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[The first full day of the nuclear age dawned with American patrols missing and out of communication.]

Forest fires burned through the night, keeping a hazy glow above the northern horizon. Morning recon plane flights say that quarter to whole mile diameter areas were burned out. The bombs made clearings in the trees more thorough than area bombing and shelling could accomplish with thousands of rounds.

Light but steady winds had carried smoke and ash to the northeast. This put it all back over Japanese lines or empty rugged forest. Another reminder went out that fresh water sources from the high central forest, which was most of the supply for our lines, were not to be trusted.

By this morning radio traffic was largely back to normal. A few radios had simply quit working after the blasts, mostly ones that had been set up with units far forward. The battalion I was with was not the only one who had sent scouts forward against orders.

Our own scouting patrol finally made it back, escorted by a larger rescue patrol which had gone out after dark. Word is that they made contact with some Japanese. Both sides surprised the other in the dark and exchanged ineffective fire for almost an hour.

The original patrol had been up on a small ridge, looking out over the plain east of Takachihono-mine, when the first bombs went off. They got down behind the ridge but it was right in line with the last bomb and offered little protection from its flash. Their radio was completely shot.

They reported scattered Japanese activity all over after the bombs.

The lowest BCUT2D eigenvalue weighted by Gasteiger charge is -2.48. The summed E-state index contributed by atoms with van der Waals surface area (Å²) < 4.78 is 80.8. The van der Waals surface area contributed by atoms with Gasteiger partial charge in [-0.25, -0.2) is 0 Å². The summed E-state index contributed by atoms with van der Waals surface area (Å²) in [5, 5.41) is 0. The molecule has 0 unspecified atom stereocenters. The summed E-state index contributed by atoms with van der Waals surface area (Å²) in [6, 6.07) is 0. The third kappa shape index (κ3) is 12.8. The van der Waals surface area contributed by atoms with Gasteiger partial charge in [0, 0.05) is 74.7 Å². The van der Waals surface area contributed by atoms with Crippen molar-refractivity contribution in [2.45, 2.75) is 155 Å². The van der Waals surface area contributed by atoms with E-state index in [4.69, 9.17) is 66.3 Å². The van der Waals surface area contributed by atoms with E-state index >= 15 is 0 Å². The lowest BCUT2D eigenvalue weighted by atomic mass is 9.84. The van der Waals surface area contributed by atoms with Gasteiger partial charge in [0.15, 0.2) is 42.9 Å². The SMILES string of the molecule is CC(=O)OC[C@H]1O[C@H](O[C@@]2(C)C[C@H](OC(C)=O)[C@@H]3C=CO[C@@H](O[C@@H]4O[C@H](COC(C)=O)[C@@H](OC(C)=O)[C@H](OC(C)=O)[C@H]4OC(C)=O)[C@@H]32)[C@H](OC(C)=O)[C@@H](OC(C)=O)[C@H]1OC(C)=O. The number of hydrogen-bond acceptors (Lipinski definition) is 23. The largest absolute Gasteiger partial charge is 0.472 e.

Positions up on the mountain all came alive ready for an expected rush. The American patrol hid for the day, planning to slip back at night. They would have come back fine without the rescue party.

I got all this second-hand. Both patrols were taken away into quarantine as soon as they got back by members of the 6th Infantry Division. That division did land yesterday, but not as a unit. They broke up into teams which went out to most American front line positions.

Teams of the 6th carried an array of bizarre looking equipment. They had portable radiation detectors, hand held units with shoulder bag batteries. Some machines rolled on two-wheel carts. Another looked like an industrial vacuum cleaner (which it was – it sucked up soil samples to pass through an enclosed analyzer).

Other odd contraptions could only be hauled on dedicated trucks, some of which looked hurriedly improvised. Men of the division tell me some civilian ‘eggheads’ came along. They stayed back near the beach, along with lead-lined gunless tanks which can roll out into the blast areas directly once we get there.

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[Tuttle went looking for anyone who knew about the atomic bombing, or what would happen next. He had a long ways to go.]

Battalion command was set up in a tent a half mile back from the bluff top camp. Inside two men worked radios through every frequency in the current book, and got nothing but wild static. A few officers were talking over a map table, wrapped up in tense conversation.

A decision of some sort was made, and some of them left. I approached the table and engaged the senior man. Lieutenant Colonel Ken Olson commanded the battalion. “If you’re wondering, no, I don’t have the slightest idea what happened or what we’re supposed to do. And yes, I’m furious that they would blind side us like this.”

I looked over the marks on the largest map. “This is about where each bomb went off,” he explained, “each atomic bomb. We know that much, but only from what anybody can read in a science magazine.” A two mile diameter circle was drawn around each spot, which might be the effective kill zone of each bomb, but that was their marginally educated guess.